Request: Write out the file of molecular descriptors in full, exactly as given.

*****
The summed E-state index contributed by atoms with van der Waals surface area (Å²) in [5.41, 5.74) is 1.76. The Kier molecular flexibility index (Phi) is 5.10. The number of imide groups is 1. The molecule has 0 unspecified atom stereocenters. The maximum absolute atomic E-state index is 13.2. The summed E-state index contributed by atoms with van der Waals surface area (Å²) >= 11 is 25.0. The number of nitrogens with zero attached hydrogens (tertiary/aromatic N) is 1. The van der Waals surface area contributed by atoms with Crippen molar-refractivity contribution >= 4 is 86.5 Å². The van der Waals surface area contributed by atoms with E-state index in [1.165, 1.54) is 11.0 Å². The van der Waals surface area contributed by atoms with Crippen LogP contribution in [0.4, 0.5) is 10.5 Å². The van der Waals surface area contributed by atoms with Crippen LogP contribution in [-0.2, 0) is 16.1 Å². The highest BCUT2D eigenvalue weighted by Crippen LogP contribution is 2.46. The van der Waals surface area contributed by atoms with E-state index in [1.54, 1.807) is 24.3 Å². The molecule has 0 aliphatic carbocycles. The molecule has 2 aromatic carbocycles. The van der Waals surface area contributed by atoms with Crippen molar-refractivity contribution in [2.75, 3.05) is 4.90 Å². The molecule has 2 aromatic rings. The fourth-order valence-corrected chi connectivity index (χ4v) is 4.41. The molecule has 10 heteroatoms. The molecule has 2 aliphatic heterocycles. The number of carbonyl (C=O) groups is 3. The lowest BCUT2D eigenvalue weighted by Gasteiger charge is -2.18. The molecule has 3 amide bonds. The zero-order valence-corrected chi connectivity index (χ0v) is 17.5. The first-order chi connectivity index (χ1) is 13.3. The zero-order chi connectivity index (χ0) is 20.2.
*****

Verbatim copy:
The summed E-state index contributed by atoms with van der Waals surface area (Å²) in [5.41, 5.74) is 1.76. The Kier molecular flexibility index (Phi) is 5.10. The number of imide groups is 1. The molecule has 0 unspecified atom stereocenters. The maximum absolute atomic E-state index is 13.2. The summed E-state index contributed by atoms with van der Waals surface area (Å²) >= 11 is 25.0. The number of nitrogens with zero attached hydrogens (tertiary/aromatic N) is 1. The van der Waals surface area contributed by atoms with Crippen molar-refractivity contribution >= 4 is 86.5 Å². The van der Waals surface area contributed by atoms with E-state index in [1.165, 1.54) is 11.0 Å². The van der Waals surface area contributed by atoms with Crippen LogP contribution in [0.4, 0.5) is 10.5 Å². The van der Waals surface area contributed by atoms with Crippen LogP contribution in [-0.2, 0) is 16.1 Å². The highest BCUT2D eigenvalue weighted by Crippen LogP contribution is 2.46. The van der Waals surface area contributed by atoms with E-state index in [1.54, 1.807) is 24.3 Å². The molecule has 0 aliphatic carbocycles. The molecule has 2 aromatic carbocycles. The van der Waals surface area contributed by atoms with Crippen molar-refractivity contribution in [2.75, 3.05) is 4.90 Å². The molecule has 2 aromatic rings. The fourth-order valence-corrected chi connectivity index (χ4v) is 4.41. The molecule has 10 heteroatoms. The molecule has 2 aliphatic heterocycles. The number of carbonyl (C=O) groups is 3. The lowest BCUT2D eigenvalue weighted by Gasteiger charge is -2.18. The molecule has 3 amide bonds. The zero-order valence-corrected chi connectivity index (χ0v) is 17.5. The first-order chi connectivity index (χ1) is 13.3. The zero-order chi connectivity index (χ0) is 20.2.